We measure the loss in viewership over the course of National Football League games to identify engagement of out-of-market viewers throughout the contest, and how this is moderated by the presence of a rival team in the game. Our analysis reveals that out-of-market viewers are more likely to stay tuned throughout a game when their local team's rival is ultimately the game winner. This brings about important considerations in the context of measuring the effect of rivalry on demand. Our results point toward future research within the context of in-group bias and mitfreude behaviors in rivalrous relationships such that viewership depends not only on home team and in-group competitiveness, but also highlights preferences such as out-group competitiveness, or lack thereof. We therefore suggest an amendment to the Neale and Rottenberg frameworks to include how rivalry induces competitive complementarity.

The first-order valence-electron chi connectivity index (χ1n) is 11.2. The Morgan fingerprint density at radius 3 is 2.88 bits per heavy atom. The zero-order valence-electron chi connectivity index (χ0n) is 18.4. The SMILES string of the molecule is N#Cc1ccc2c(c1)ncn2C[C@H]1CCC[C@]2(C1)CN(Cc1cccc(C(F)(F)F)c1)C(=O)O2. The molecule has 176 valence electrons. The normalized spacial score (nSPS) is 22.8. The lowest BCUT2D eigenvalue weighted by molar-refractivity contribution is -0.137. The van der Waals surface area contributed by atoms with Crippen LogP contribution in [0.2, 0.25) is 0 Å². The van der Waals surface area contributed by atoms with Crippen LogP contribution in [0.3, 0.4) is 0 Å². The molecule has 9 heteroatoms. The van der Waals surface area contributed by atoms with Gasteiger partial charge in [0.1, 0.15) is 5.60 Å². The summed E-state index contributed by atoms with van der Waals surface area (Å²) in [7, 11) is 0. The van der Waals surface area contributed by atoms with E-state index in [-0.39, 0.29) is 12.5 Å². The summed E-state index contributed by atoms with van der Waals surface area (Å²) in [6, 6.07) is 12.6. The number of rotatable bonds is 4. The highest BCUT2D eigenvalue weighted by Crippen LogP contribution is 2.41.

- Broadcast ratings
ASJC Scopus subject areas
- Business and International Management
- Tourism, Leisure and Hospitality Management
- Strategy and Management
- Organizational Behavior and Human Resource Management
- Management Science and Operations Research